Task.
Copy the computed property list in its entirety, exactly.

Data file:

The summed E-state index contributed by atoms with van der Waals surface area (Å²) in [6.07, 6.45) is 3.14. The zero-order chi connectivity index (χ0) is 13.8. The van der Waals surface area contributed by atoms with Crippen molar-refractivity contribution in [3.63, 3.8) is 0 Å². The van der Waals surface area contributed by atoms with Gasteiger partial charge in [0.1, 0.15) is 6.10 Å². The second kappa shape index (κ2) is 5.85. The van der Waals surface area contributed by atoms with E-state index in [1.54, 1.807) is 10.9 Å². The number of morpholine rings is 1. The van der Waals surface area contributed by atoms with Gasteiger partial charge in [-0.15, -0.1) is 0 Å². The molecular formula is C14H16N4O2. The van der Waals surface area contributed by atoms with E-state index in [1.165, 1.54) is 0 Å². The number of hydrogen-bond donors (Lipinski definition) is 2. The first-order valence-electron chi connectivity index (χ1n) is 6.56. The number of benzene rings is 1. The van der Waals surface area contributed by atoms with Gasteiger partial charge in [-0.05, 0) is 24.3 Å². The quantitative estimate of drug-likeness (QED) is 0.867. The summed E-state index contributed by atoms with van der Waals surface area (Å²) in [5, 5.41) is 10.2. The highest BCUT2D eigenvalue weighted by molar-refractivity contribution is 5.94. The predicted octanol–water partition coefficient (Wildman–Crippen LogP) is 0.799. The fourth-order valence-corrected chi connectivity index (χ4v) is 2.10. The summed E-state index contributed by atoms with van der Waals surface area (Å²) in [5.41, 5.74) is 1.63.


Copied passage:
The summed E-state index contributed by atoms with van der Waals surface area (Å²) in [6.07, 6.45) is 3.14. The zero-order chi connectivity index (χ0) is 13.8. The van der Waals surface area contributed by atoms with Crippen molar-refractivity contribution in [3.63, 3.8) is 0 Å². The van der Waals surface area contributed by atoms with Gasteiger partial charge in [0.1, 0.15) is 6.10 Å². The second kappa shape index (κ2) is 5.85. The van der Waals surface area contributed by atoms with E-state index in [1.54, 1.807) is 10.9 Å². The number of morpholine rings is 1. The van der Waals surface area contributed by atoms with Gasteiger partial charge in [-0.15, -0.1) is 0 Å². The molecular formula is C14H16N4O2. The van der Waals surface area contributed by atoms with E-state index in [1.165, 1.54) is 0 Å². The number of hydrogen-bond donors (Lipinski definition) is 2. The first-order valence-electron chi connectivity index (χ1n) is 6.56. The number of benzene rings is 1. The van der Waals surface area contributed by atoms with Gasteiger partial charge in [-0.05, 0) is 24.3 Å². The quantitative estimate of drug-likeness (QED) is 0.867. The summed E-state index contributed by atoms with van der Waals surface area (Å²) in [5, 5.41) is 10.2. The highest BCUT2D eigenvalue weighted by molar-refractivity contribution is 5.94. The predicted octanol–water partition coefficient (Wildman–Crippen LogP) is 0.799. The fourth-order valence-corrected chi connectivity index (χ4v) is 2.10. The summed E-state index contributed by atoms with van der Waals surface area (Å²) in [5.41, 5.74) is 1.63.